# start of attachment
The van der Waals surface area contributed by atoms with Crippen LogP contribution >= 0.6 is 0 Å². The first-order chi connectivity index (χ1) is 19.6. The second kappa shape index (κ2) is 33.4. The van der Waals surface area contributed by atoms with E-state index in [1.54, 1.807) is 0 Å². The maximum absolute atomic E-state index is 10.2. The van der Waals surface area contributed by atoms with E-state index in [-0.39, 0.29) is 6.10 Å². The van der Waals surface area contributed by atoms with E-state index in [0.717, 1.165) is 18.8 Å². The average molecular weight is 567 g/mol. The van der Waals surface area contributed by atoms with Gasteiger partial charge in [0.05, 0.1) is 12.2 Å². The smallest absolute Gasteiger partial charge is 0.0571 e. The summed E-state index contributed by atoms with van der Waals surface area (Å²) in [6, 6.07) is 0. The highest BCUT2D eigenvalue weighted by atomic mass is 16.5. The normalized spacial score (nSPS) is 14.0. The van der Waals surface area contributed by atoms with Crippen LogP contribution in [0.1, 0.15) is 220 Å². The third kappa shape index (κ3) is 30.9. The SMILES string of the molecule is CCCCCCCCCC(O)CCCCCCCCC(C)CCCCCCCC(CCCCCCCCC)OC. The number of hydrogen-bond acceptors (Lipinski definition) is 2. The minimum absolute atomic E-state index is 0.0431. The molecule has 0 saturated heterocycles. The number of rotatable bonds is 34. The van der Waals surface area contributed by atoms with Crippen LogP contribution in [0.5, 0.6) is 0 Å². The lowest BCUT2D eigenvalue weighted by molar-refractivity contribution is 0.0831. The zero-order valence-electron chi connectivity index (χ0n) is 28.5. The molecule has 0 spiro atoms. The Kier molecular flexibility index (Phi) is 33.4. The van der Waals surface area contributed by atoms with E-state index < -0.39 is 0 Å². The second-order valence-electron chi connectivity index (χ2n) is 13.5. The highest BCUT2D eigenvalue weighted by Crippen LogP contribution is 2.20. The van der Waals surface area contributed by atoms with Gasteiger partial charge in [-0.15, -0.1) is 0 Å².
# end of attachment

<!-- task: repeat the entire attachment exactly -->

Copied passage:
The van der Waals surface area contributed by atoms with Crippen LogP contribution >= 0.6 is 0 Å². The first-order chi connectivity index (χ1) is 19.6. The second kappa shape index (κ2) is 33.4. The van der Waals surface area contributed by atoms with E-state index in [1.54, 1.807) is 0 Å². The maximum absolute atomic E-state index is 10.2. The van der Waals surface area contributed by atoms with E-state index in [-0.39, 0.29) is 6.10 Å². The van der Waals surface area contributed by atoms with E-state index in [0.717, 1.165) is 18.8 Å². The average molecular weight is 567 g/mol. The van der Waals surface area contributed by atoms with Gasteiger partial charge in [0.05, 0.1) is 12.2 Å². The smallest absolute Gasteiger partial charge is 0.0571 e. The summed E-state index contributed by atoms with van der Waals surface area (Å²) in [6, 6.07) is 0. The highest BCUT2D eigenvalue weighted by atomic mass is 16.5. The normalized spacial score (nSPS) is 14.0. The van der Waals surface area contributed by atoms with Crippen LogP contribution in [0.1, 0.15) is 220 Å². The third kappa shape index (κ3) is 30.9. The SMILES string of the molecule is CCCCCCCCCC(O)CCCCCCCCC(C)CCCCCCCC(CCCCCCCCC)OC. The number of hydrogen-bond acceptors (Lipinski definition) is 2. The minimum absolute atomic E-state index is 0.0431. The molecule has 0 saturated heterocycles. The number of rotatable bonds is 34. The van der Waals surface area contributed by atoms with Crippen LogP contribution in [0.5, 0.6) is 0 Å². The lowest BCUT2D eigenvalue weighted by molar-refractivity contribution is 0.0831. The zero-order valence-electron chi connectivity index (χ0n) is 28.5. The molecule has 0 spiro atoms. The Kier molecular flexibility index (Phi) is 33.4. The van der Waals surface area contributed by atoms with E-state index < -0.39 is 0 Å². The second-order valence-electron chi connectivity index (χ2n) is 13.5. The highest BCUT2D eigenvalue weighted by Crippen LogP contribution is 2.20. The van der Waals surface area contributed by atoms with Gasteiger partial charge in [-0.15, -0.1) is 0 Å².